UbiSoft developers are brought out to show off Red Steel, and they begin pushing how everything is controlled. Destruction is incredible, the AI reactive, and the demo ran smooth with a perfect frame rate. Free shot is a feature to freeze time to allow the player to target weak points. Enemies can submit when they feel like they’re in danger, and the player has the choice whether or not to kill them. A brief boss fight shows off sword fighting, which involves blocking with the left hand and slashing with the right.

Fils-Aime brings out marketing director George Harrison to discuss the DS. He runs down basic numbers, and how it’s always about games. He discusses sales figures for the DS that include 16 million units sold in 18 months, and that it was millions less for the PSP. He runs down Nintendogs numbers and their Wi-Fi connection with 1.3 million users.

Brain Age is discussed with 120,000 copies sold in the US. This is a bigger number than in the same time frame in Japan. They display Touch Generations, which are simple games to draw in new audience like Sudoku. The DS Lite is launching soon as is a new Mario in a weeks time.

Pokemon Blue Mystery Dungeon will debut on the DS and its counterpart, Red Mystery Dungeon will be on the GBA Sept. 18th.

More games are brought up on screen, including Yoshi’s Island 2, Star Fox, Diddy Kong Racing, and a remade Final Fantasy III DS. Tony Hawk Downhill Jam for the DS will be Wi-Fi enabled with full voice over IP chat. Zelda: Phantom Hourglass will use the stylus to direct ships, Link’s sword, and his boomerang. A montage of DS games follows:

Mario Hoops
Star Fox DS
New Super Mario
Elite Beat Agents
Yoshi’s Island 2
Pokemon Mystery Dungeon
Diddy Kong Racing
Zelda: Phantom Hourglass
Big Brain Academy
Mario vs. DK: March of the Minis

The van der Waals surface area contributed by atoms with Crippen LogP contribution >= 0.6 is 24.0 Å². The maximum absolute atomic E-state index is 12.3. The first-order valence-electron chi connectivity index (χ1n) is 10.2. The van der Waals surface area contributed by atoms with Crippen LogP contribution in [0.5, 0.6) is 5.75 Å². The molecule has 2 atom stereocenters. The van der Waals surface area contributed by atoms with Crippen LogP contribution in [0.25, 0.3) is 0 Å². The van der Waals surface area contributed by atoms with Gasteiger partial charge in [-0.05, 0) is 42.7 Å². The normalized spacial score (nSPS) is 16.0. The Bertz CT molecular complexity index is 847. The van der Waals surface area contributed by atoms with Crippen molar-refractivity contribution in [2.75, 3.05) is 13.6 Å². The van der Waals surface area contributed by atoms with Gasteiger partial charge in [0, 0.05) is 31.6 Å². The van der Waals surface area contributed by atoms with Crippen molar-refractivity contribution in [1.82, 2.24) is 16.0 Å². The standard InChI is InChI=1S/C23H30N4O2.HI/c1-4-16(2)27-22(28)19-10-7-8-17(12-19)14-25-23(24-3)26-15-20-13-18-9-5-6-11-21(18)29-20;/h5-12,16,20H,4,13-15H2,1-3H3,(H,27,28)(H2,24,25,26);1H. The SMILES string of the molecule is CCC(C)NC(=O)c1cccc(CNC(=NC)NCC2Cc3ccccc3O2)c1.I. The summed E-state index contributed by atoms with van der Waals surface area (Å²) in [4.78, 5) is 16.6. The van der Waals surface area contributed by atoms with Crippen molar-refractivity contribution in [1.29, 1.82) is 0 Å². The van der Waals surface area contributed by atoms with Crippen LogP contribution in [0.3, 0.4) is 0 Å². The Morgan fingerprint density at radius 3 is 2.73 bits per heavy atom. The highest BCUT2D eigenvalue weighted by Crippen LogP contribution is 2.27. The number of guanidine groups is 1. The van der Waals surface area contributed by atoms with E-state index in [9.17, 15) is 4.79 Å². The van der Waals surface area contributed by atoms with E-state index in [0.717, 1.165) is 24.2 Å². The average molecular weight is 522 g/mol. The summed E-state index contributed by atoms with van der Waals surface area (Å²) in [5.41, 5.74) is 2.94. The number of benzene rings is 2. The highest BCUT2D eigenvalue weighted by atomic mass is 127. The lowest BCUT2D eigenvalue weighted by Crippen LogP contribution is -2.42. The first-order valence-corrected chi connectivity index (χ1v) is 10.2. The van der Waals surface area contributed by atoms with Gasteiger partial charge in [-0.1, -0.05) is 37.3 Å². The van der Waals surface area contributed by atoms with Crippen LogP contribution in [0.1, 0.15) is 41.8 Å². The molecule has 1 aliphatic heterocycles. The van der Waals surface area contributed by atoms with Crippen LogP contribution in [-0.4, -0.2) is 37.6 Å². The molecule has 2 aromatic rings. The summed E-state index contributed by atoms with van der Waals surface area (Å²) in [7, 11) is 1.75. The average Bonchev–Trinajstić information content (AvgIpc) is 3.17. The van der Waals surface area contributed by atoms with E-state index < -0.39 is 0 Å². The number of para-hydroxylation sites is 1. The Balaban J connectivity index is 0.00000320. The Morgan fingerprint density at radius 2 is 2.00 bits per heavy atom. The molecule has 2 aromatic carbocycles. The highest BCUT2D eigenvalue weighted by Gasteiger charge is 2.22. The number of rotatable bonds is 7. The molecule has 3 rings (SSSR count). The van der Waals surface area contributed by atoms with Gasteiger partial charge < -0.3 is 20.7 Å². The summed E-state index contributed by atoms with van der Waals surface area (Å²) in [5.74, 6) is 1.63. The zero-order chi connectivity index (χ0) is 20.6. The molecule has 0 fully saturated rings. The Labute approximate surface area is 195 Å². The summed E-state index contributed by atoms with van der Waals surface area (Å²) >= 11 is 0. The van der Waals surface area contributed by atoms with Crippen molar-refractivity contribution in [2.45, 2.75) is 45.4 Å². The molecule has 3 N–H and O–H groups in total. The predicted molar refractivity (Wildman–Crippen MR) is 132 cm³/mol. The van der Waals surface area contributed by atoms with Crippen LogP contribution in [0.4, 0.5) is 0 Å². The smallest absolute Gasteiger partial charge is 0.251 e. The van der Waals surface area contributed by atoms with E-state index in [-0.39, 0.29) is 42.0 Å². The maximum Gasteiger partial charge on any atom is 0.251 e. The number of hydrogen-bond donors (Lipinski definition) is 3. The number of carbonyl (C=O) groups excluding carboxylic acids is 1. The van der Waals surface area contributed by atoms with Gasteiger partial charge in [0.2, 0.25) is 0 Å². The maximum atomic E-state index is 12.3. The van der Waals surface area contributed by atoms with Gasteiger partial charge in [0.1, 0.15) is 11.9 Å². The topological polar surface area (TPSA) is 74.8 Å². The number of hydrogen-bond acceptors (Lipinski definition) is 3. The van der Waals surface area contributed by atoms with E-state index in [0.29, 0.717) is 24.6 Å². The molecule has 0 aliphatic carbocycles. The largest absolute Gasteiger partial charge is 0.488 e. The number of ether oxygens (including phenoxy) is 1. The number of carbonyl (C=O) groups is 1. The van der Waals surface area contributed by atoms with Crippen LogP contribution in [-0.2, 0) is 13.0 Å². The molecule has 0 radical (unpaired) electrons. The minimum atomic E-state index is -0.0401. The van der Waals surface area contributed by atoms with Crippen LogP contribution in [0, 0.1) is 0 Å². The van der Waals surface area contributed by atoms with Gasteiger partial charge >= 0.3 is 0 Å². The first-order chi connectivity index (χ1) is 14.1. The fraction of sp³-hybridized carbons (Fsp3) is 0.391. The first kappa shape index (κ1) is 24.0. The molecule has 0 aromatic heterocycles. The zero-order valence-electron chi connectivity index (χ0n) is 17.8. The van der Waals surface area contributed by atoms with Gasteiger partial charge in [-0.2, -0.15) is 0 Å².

Satoru Iwata, President of the company, takes the stage when the video is finished. He says they’re targeting everyone, including those who stopped gaming, and those who never started. “More complexity is not a solution,” he says. This is the time to reinvent the player and game controller interface. The DS was their first implementation of this idea, and the trend of non-gamers spreading West with things like Brain Age prove it.

“Wii is for anyone,” and hardcore gamers have virtual console to relive their memories. He briefly teases the possibility of a new Tetris for the Wii. He moves on to say that these days people are too busy, frustrated by loading times, and can’t wait to play. He himself has been spoiled by the quick play on the DS. How can a mass market accept this?

Wii will solve this problem, loading the Virtual Console and web browser in a few seconds. The Wii will always be on with Connect 24, a mode that automatically puts the system in standby mode when turned off, while using less power than a miniature light bulb. He says developers can push new content onto the console without it being turned on, and all the networking software is built in. Wii Sports, a compilation that included Tennis, Golf, Baseball in one package will be out on launch day. “There should be no wall between those who play and those who don’t, and give those who do a new experience,” says Iwata.

Reggie returns to make the announcement that three finalists of a contest are in the audience, and one will be invited on stage to play the Wii. Miyamoto comes on stage to make the announcement of the winner. First though, he plays tennis. The flawless controls add to his physical and happy demeanor. The winner comes up to play with Miyamoto against Reggie and Iwata. They play for about five minutes in a tightly contested match up.

Reggie closes with “Look is secondary, hot is the feel. Hot is the next leap, not a small step. We run to risk. We are the disruptor.”

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About Matt Paprocki

Matt Paprocki has critiqued home media and video games for 13 years and is the reviews editor for Pulp365.com. His current passion project is the technically minded DoBlu.com. You can read Matt's body of work via his personal WordPress blog, and follow him on Twitter @Matt_Paprocki.